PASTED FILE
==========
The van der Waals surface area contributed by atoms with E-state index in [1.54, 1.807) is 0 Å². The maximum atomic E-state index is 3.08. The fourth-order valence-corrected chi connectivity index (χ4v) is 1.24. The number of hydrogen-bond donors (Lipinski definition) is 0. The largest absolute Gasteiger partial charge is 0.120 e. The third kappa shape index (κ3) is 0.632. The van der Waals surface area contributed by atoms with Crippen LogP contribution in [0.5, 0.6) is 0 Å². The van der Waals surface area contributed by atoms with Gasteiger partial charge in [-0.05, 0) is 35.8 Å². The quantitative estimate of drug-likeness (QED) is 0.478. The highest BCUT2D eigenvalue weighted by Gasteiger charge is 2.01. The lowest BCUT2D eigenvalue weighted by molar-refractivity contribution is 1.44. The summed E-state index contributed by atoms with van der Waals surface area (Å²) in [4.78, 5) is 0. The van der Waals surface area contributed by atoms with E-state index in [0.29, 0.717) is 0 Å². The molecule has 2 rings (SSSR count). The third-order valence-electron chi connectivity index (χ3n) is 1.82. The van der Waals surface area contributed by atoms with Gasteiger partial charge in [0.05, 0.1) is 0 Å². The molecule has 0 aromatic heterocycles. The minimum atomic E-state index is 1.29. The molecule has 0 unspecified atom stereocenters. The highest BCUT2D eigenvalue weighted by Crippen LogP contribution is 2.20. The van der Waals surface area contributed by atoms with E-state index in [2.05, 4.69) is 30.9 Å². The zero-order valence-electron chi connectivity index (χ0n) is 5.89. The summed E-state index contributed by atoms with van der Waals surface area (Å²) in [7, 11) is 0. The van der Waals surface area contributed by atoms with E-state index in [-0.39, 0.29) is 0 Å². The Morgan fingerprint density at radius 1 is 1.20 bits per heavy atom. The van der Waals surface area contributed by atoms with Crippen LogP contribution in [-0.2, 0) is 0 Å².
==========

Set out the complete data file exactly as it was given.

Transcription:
The van der Waals surface area contributed by atoms with E-state index in [1.54, 1.807) is 0 Å². The maximum atomic E-state index is 3.08. The fourth-order valence-corrected chi connectivity index (χ4v) is 1.24. The number of hydrogen-bond donors (Lipinski definition) is 0. The largest absolute Gasteiger partial charge is 0.120 e. The third kappa shape index (κ3) is 0.632. The van der Waals surface area contributed by atoms with Crippen LogP contribution in [0.5, 0.6) is 0 Å². The van der Waals surface area contributed by atoms with Gasteiger partial charge in [-0.05, 0) is 35.8 Å². The quantitative estimate of drug-likeness (QED) is 0.478. The highest BCUT2D eigenvalue weighted by Gasteiger charge is 2.01. The lowest BCUT2D eigenvalue weighted by molar-refractivity contribution is 1.44. The summed E-state index contributed by atoms with van der Waals surface area (Å²) in [4.78, 5) is 0. The van der Waals surface area contributed by atoms with E-state index in [0.29, 0.717) is 0 Å². The molecule has 2 rings (SSSR count). The third-order valence-electron chi connectivity index (χ3n) is 1.82. The van der Waals surface area contributed by atoms with Gasteiger partial charge in [0.05, 0.1) is 0 Å². The molecule has 0 aromatic heterocycles. The minimum atomic E-state index is 1.29. The molecule has 0 unspecified atom stereocenters. The highest BCUT2D eigenvalue weighted by Crippen LogP contribution is 2.20. The van der Waals surface area contributed by atoms with E-state index in [2.05, 4.69) is 30.9 Å². The zero-order valence-electron chi connectivity index (χ0n) is 5.89. The summed E-state index contributed by atoms with van der Waals surface area (Å²) in [7, 11) is 0. The van der Waals surface area contributed by atoms with E-state index in [-0.39, 0.29) is 0 Å². The Morgan fingerprint density at radius 1 is 1.20 bits per heavy atom. The van der Waals surface area contributed by atoms with Crippen LogP contribution in [-0.2, 0) is 0 Å².